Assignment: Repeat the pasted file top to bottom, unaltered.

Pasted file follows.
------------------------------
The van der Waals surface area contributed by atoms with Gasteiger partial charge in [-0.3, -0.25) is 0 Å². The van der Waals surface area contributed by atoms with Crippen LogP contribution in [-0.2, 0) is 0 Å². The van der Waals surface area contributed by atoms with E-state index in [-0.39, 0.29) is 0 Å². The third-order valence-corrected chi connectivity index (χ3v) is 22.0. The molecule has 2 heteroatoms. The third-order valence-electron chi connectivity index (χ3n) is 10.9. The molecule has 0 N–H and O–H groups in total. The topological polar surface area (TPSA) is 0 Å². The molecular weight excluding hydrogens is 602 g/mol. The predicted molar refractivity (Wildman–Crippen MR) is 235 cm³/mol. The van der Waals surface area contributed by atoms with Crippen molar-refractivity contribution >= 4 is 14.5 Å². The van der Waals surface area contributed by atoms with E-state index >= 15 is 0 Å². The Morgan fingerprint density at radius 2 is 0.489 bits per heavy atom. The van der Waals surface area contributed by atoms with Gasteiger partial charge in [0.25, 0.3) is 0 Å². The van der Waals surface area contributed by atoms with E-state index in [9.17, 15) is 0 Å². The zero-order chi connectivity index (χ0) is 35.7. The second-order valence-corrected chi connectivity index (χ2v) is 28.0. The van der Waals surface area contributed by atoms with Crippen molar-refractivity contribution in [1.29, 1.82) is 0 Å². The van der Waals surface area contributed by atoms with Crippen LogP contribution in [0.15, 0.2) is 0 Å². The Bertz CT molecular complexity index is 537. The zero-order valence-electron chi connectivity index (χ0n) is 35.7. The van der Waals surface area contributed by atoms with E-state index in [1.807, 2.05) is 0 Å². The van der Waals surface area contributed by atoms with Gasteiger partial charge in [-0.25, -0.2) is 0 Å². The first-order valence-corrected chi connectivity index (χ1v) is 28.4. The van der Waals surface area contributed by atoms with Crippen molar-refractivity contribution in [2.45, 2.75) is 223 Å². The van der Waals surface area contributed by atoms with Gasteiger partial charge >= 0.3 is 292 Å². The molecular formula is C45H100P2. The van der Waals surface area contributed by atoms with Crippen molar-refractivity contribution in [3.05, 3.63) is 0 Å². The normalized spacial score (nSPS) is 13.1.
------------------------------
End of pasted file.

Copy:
The van der Waals surface area contributed by atoms with Gasteiger partial charge in [-0.3, -0.25) is 0 Å². The van der Waals surface area contributed by atoms with Crippen LogP contribution in [-0.2, 0) is 0 Å². The van der Waals surface area contributed by atoms with E-state index in [-0.39, 0.29) is 0 Å². The third-order valence-corrected chi connectivity index (χ3v) is 22.0. The molecule has 2 heteroatoms. The third-order valence-electron chi connectivity index (χ3n) is 10.9. The molecule has 0 N–H and O–H groups in total. The topological polar surface area (TPSA) is 0 Å². The molecular weight excluding hydrogens is 602 g/mol. The predicted molar refractivity (Wildman–Crippen MR) is 235 cm³/mol. The van der Waals surface area contributed by atoms with Crippen molar-refractivity contribution >= 4 is 14.5 Å². The van der Waals surface area contributed by atoms with E-state index >= 15 is 0 Å². The Morgan fingerprint density at radius 2 is 0.489 bits per heavy atom. The van der Waals surface area contributed by atoms with Gasteiger partial charge in [0.25, 0.3) is 0 Å². The van der Waals surface area contributed by atoms with E-state index in [9.17, 15) is 0 Å². The zero-order chi connectivity index (χ0) is 35.7. The second-order valence-corrected chi connectivity index (χ2v) is 28.0. The van der Waals surface area contributed by atoms with Crippen molar-refractivity contribution in [1.29, 1.82) is 0 Å². The van der Waals surface area contributed by atoms with Crippen LogP contribution in [0.15, 0.2) is 0 Å². The Bertz CT molecular complexity index is 537. The zero-order valence-electron chi connectivity index (χ0n) is 35.7. The van der Waals surface area contributed by atoms with E-state index in [1.807, 2.05) is 0 Å². The van der Waals surface area contributed by atoms with Gasteiger partial charge in [-0.25, -0.2) is 0 Å². The first-order valence-corrected chi connectivity index (χ1v) is 28.4. The van der Waals surface area contributed by atoms with Crippen molar-refractivity contribution in [2.45, 2.75) is 223 Å². The van der Waals surface area contributed by atoms with Gasteiger partial charge >= 0.3 is 292 Å². The molecular formula is C45H100P2. The van der Waals surface area contributed by atoms with Crippen molar-refractivity contribution in [3.05, 3.63) is 0 Å². The normalized spacial score (nSPS) is 13.1.